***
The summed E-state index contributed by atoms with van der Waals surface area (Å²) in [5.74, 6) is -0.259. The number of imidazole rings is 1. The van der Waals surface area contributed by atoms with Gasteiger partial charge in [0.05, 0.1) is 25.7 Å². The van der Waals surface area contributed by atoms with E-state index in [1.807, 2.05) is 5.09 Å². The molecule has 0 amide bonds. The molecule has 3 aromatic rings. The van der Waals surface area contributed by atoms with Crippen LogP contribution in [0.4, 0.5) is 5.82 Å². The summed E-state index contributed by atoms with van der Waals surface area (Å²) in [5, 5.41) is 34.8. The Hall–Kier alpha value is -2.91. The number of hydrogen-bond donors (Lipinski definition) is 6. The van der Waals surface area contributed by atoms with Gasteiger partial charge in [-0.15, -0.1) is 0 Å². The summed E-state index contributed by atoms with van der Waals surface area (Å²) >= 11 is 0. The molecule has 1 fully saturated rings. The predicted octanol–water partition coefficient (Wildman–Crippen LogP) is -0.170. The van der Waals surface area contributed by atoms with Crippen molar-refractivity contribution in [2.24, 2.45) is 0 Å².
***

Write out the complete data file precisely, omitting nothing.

The summed E-state index contributed by atoms with van der Waals surface area (Å²) in [5.74, 6) is -0.259. The number of imidazole rings is 1. The van der Waals surface area contributed by atoms with Gasteiger partial charge in [0.05, 0.1) is 25.7 Å². The van der Waals surface area contributed by atoms with E-state index in [1.807, 2.05) is 5.09 Å². The molecule has 0 amide bonds. The molecule has 3 aromatic rings. The van der Waals surface area contributed by atoms with Crippen LogP contribution in [0.4, 0.5) is 5.82 Å². The summed E-state index contributed by atoms with van der Waals surface area (Å²) in [5, 5.41) is 34.8. The Hall–Kier alpha value is -2.91. The number of hydrogen-bond donors (Lipinski definition) is 6. The van der Waals surface area contributed by atoms with Gasteiger partial charge in [-0.15, -0.1) is 0 Å². The summed E-state index contributed by atoms with van der Waals surface area (Å²) >= 11 is 0. The molecule has 1 fully saturated rings. The predicted octanol–water partition coefficient (Wildman–Crippen LogP) is -0.170. The van der Waals surface area contributed by atoms with Crippen molar-refractivity contribution in [2.24, 2.45) is 0 Å².